Friday, January 07, 2005

Enough Talk!

Arnold's back, and this legislative sesson he's armed for bear. In his January 5th State of the Union address, the Governator became the only nationally recognized pol to address an aspect of domestic policy as pressing as it is underrecognized - redistricting reform. That last link is to a Brookings Institution draft (couldn't find the final study online, sorry) which gives a pretty good background on the state of redistricting policy in America today. Mann concludes that the most commonly used system - having state legislatures redraw congressional and state district lines (generally every ten years) - has resulted in the two abuses of redistricting power we see today. In states with one-party control of both legislative houses, the dominant party tends to draw a district map which "advances its partisan interests." The Texas Republican party's recent bout of redistricting is a pretty good example of this.

Contrary to the conventional wisdom, neither split-party legislative control nor supermajority voting rules result in the drawing of fair and representative districts. If anything, these conditions produce even less competitive Congressional districts, as they "facilitate bipartisan gerrymanders." When one party is unable to craft a map that works exclusively to its benefit, the two parties tend to collaborate on drawing districts that protect incumbents.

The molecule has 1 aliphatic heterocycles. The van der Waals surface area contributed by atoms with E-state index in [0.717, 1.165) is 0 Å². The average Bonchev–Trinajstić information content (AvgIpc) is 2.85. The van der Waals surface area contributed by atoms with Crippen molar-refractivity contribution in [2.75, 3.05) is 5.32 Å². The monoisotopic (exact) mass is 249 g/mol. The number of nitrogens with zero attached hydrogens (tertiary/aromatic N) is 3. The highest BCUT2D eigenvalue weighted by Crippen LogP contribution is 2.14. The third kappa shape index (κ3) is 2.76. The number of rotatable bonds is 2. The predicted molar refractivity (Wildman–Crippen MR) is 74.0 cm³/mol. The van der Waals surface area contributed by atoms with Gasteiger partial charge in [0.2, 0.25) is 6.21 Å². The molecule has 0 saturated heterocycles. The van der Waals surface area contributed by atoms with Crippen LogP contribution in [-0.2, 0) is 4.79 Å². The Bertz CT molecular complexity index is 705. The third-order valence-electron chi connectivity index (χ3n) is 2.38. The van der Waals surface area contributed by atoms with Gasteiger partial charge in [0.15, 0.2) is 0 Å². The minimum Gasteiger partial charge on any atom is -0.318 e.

I think Mann understates the depth of this problem. Recent rounds of House elections have been absurdly uncompetitive, to the point where incumbent turnover in the Senate - you know, that body thats supposed to be less responsive to flickers in public opinion - is greater than in the House. As the Center for Voting and Democracy reports, in 2002 a mere 38 of the 435 Congressional districts saw House elections with races which were at all competitive (i.e. the victory was by a margin of less than 10%). Many of these 38 cases only came about because the incumbent retired or died. In the 2004 election, party lines in the House shifted by a seismic seven seat margin. Governor Schwarzenegger said it well (Christ, I can't believe I just wrote that): "Here is a telling statistic: 153 of California's congressional and legislative seats were up in the last election and not one changed parties. What kind of democracy is that?" Schwarzenegger's put his political weight behind moving control of redistricting from the California legislature to "an independent panel of retired judges," a system that would be near ideal when compared to the status quo. If the past year is any guide, this probably means that Schwarzenegger will put his plan into a referendum when it gets derailed in the legislature - and that it will have a good chance of passing.

I'm generally not much of a populist, but redistricting reform is something that's as badly needed in California as it is in the rest of the nation. If referendums are what it takes for Arnold to shove his plan through the California legislative process, then more power to the people.


At 3:32 AM, Blogger Chris said...

This is highly amusing for me as my friends and I have taken to quoting Arnold from the "Pumping Iron" documentary he did like 25 years ago where he says such priceless things as "Milk are for babies, when you get older you drink beer." It's also somewhat disturbing that it takes an Austrian bodybuilder turned actor turned politican to take on redistricting reform seriously. I can't say I've heard of any other politican ever suggesting to reform it.


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